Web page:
A Conversation With a Six Year Old Boy About 'Frozen,' Princess Movies, and Female Heroes
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A Conversation With a Six-Year-Old Boy About 'Frozen,' Princess Movies, and Female Heroes

By Dustin Rowles | Film Reviews | December 26, 2013 | Comments ()


Me: What did you think of Frozen?

Kid: It was awesome. It was so awesome. It was my favorite movie ever.

Me: Really? I think it was one of my favorite kids’ movies, too.

Kid: I really loved Olaf [the snowman, voiced by Josh Gad], but I thought it was going to be a peaceful movie, but Daddy, it wasn’t a peaceful movie.

Me: No, no it wasn’t. Why did you think it would be a peaceful movie?

Kid: Because I just thought it would be about the snowman and the reindeer, and they’d just be walking around la de la de la.

Me: Because that’s what you saw in the trailers?

Kid: Yeah, but it wasn’t like that at all. It was really exciting. And it was funny. Lots of parts were funny. Definitely, right?

Me: Yes, it was really funny. But did you know it would be a princess movie?

Kid: No, I thought it was just going to be a peaceful snowman movie.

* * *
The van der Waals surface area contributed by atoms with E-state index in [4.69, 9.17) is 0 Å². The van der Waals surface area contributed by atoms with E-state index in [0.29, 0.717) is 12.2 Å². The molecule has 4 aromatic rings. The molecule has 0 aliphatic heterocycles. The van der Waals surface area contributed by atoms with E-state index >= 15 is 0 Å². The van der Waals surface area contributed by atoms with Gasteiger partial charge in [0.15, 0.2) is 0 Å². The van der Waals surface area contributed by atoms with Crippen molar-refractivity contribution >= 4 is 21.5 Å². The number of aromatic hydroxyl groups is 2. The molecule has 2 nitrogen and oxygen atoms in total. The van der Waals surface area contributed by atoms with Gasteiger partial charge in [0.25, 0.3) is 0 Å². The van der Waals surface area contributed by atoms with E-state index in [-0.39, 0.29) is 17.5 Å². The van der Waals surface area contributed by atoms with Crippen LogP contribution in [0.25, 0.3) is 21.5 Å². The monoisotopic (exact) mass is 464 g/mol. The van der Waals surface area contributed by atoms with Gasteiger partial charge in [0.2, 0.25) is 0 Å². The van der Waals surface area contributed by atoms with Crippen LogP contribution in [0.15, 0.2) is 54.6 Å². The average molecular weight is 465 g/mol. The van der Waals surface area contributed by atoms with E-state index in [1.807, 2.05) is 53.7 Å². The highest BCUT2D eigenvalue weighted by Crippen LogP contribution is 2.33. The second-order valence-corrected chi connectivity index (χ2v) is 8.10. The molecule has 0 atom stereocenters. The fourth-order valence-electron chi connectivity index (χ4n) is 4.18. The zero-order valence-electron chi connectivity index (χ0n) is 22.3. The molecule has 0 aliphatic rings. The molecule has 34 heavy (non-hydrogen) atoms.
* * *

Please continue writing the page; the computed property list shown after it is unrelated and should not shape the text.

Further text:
Me: Would you have liked that better?

Kid: No, I would still like a peaceful movie of a snowman and a reindeer, but I like this more. I would like a peaceful movie and a war movie. But, mostly I like war movies where they fight for peace and a happy ending. Everyone loves happy endings, except for people that vote for bad guys. But not many people vote for bad guys, right? Because ‘bad guys’ even have ‘bad’ in their name.

Me: Right. Exactly. What would you say that this movie is about?

Kid: Well, it’s about a snowman, and the freezing cold, and frozen stuff, and people who are trying to get warm, and safe from the Queen (Idina Menzel), and about the Queen just trying to help instead of getting ice everywhere, and she wanted to get away from everyone because of her powers. She hurt some people with her powers, and she didn’t want to.